responsibility


Well Shiver Me Timbers, I’m SORRY!

pirate-apology

None of us needs a lesson in ‘how to screw up’. We’re all very talented and productive in that area – at least I know I am. But, seriously, how many times have you ached to know what to say and what to do when it was clean up the screw-up time?

We’re not talking about accidentally bumping into someone, telling a little white lie or being three minutes late for a meeting. We’re talking about the screw-ups that result in majorly hurt feelings, big lies, more lies (or more and bigger lies), physical damage and broken promises. This conversation is about the things we’ve done – that we shouldn’t have done – and then covered up with lies and deception. The ‘act’ was bad enough, lying about it exacerbated it 100 times over!

I can’t recall any personal major transgressions or big lies I’ve told in the last decade or so, but that may have something to do with the double standard we all have about lying. When you lie it’s a big deal. When I lie it’s for a good reason and purpose… Give me a second; I’ll think harder.

Well, okay, there was that time I backed into a neighbor’s car in the parking lot of my apartment building, pretended it wasn’t me and didn’t leave a note on his windshield. But, ten minutes later this guilt-ridden car-crasher drove back, rang his bell and told him what I’d done. So I guess that doesn’t count.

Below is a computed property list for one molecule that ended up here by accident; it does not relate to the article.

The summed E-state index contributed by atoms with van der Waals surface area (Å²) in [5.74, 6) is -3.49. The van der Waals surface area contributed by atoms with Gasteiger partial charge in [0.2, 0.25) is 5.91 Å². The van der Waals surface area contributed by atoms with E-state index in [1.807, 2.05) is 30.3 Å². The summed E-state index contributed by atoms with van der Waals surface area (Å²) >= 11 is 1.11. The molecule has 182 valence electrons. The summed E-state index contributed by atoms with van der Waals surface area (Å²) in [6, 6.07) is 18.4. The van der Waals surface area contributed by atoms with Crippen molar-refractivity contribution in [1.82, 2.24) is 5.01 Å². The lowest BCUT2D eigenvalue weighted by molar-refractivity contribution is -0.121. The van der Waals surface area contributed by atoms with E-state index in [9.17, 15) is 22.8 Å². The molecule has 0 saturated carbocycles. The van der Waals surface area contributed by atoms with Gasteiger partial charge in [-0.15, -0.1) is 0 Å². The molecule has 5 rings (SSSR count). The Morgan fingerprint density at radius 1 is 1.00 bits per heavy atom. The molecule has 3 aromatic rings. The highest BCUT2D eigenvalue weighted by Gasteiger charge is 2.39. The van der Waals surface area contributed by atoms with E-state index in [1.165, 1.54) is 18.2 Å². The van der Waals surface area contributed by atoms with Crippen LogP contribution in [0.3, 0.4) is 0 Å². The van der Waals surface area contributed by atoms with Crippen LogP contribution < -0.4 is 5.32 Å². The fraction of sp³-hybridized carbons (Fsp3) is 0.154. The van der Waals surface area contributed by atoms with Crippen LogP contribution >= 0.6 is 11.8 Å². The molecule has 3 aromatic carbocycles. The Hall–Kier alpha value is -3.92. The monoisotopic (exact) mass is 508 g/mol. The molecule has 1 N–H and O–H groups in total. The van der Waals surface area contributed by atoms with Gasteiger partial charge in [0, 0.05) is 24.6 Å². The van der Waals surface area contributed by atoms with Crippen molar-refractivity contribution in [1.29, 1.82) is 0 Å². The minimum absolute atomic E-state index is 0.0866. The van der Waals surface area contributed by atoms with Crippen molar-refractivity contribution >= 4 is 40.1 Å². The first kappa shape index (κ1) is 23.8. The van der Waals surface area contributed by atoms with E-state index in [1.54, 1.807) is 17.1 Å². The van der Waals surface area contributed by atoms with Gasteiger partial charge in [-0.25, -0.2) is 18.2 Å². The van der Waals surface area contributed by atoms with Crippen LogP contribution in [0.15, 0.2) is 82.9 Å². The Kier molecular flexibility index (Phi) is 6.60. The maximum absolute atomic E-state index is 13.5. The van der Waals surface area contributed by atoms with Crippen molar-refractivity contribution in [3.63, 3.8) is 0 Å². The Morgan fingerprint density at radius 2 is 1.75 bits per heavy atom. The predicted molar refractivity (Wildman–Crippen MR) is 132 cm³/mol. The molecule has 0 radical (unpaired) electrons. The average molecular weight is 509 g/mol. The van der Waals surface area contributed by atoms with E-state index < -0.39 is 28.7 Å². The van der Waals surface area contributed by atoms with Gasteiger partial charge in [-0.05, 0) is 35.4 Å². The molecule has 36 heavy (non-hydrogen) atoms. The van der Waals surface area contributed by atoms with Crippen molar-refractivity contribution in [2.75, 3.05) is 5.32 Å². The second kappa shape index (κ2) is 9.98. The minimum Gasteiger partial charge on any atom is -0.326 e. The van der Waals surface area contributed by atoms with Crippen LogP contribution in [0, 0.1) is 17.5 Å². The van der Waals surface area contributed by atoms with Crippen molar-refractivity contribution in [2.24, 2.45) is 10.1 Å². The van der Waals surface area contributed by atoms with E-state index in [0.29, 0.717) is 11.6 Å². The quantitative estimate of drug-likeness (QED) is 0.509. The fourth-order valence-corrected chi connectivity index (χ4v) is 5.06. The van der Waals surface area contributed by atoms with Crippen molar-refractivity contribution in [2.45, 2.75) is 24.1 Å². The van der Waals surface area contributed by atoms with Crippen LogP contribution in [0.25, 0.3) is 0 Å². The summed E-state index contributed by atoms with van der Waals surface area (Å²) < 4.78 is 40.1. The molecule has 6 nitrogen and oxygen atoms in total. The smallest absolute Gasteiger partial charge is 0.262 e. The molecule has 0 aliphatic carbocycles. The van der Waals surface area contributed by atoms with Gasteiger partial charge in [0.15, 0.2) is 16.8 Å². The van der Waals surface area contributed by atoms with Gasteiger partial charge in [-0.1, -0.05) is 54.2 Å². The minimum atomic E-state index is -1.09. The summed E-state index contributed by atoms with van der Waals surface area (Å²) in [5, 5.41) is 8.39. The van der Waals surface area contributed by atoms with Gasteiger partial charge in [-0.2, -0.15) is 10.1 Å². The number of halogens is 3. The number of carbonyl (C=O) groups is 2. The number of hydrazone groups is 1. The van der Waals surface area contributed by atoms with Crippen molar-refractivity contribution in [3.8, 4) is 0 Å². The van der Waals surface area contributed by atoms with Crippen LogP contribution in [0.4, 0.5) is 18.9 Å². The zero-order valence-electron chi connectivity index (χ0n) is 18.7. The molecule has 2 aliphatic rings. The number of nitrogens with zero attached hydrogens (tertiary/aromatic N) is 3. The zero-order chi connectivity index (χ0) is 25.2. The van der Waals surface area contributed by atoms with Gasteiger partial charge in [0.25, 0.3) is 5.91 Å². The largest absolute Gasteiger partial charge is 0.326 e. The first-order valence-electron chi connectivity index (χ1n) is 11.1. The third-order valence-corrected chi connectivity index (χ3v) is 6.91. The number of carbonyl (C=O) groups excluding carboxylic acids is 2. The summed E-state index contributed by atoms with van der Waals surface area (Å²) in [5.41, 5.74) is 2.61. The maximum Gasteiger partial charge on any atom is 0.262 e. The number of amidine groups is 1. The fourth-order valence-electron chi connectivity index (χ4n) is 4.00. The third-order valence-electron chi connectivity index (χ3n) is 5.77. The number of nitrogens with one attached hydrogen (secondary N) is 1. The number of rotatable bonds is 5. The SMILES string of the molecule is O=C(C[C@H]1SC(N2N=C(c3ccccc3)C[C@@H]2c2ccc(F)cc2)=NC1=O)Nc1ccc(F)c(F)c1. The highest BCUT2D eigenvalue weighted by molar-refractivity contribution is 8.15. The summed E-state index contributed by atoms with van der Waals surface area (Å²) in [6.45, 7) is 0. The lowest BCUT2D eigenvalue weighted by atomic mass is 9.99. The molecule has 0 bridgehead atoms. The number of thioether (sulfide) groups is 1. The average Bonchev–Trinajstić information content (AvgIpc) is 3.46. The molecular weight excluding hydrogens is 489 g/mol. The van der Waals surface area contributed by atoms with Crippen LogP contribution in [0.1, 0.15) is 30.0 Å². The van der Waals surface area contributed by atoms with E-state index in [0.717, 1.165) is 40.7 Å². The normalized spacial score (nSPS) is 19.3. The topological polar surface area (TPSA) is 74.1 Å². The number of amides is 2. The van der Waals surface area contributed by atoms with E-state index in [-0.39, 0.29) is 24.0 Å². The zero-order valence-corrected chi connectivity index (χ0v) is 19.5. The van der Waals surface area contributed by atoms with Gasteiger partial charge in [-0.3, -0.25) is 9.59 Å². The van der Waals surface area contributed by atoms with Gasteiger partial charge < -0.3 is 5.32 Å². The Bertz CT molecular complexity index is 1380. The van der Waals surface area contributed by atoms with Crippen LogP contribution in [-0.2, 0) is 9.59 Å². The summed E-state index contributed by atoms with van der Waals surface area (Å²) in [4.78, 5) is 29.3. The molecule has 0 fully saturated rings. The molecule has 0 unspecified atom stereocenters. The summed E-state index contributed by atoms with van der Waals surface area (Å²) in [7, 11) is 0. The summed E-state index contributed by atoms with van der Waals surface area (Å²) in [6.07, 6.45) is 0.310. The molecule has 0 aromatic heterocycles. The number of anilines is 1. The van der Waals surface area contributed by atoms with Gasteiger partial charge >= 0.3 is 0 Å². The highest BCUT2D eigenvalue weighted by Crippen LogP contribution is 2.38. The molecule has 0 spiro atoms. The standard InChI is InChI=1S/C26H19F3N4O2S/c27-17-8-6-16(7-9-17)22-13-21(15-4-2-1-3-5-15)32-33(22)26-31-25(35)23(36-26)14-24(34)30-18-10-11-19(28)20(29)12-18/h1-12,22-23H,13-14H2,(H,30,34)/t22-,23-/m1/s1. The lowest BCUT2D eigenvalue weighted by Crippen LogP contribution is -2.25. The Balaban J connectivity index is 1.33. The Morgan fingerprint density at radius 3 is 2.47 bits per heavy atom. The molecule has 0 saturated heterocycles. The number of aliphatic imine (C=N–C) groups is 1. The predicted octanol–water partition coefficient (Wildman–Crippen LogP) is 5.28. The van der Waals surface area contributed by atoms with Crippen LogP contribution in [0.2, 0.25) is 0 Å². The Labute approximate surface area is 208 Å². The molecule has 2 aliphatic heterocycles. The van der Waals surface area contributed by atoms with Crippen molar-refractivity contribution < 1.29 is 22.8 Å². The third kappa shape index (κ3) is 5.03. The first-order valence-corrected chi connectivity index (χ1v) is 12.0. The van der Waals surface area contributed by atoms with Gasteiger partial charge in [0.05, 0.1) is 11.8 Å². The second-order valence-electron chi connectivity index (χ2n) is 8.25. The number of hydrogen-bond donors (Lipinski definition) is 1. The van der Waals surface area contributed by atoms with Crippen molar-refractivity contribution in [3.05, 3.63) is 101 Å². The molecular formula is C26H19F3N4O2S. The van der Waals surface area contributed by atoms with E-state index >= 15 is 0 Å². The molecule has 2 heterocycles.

Once I threw a big party and purposely didn’t invite a couple that should have been invited. When they mentioned the ‘slight’ a few weeks later, I lied. Flat out lied. Without thinking it through, I told them that I had sent an evite (in fact, a reminder, too), and never heard back from them. They probably knew I was lying (I told you I’m not very good at it.) and haven’t called me since…

Oh, and there was that time that I broke a date with someone (for what seemed like a better offer) and got caught in the lie. Guess that counts, he was pretty upset with me. We set up a coffee date to talk about what happened – a safe, neutral venue. There was no question about who screwed up. It was I (doesn’t ‘me’ sound better here even if it’s incorrect???). I broke a promise, told a lie and disrespected a really nice, totally innocent guy.  He was hurt and I was ashamed. Regardless of the outcome, I knew I had to clean up my mess.

We both felt much better by the time the check was paid. You’ve heard me say how much I love a good process and the clean up process I used was very effective. I call it the Pirate Process because only a scalawag would need to use it (after sabotaging, pillaging, plundering and/or high-jacking the respect and feelings of their first mate or crew). The Pirate Process depends on the use of the three ‘Arghs’ (Regret, Responsibility and Remedy) to adequately swab the deck and clean up a screw up. I was in full Pirate mode when I sat down with him and it worked. We are still friends and chat now and then, but by my choice (and mutual agreement) we’re no longer dating.

Acknowledging and expressing regret for what you’ve done, taking FULL responsibility for it and then offering to take some kind of action to remedy the situation, works pretty much every time. You may not have intended to hurt, but you can intend to make amends.  Aye –aye, matey!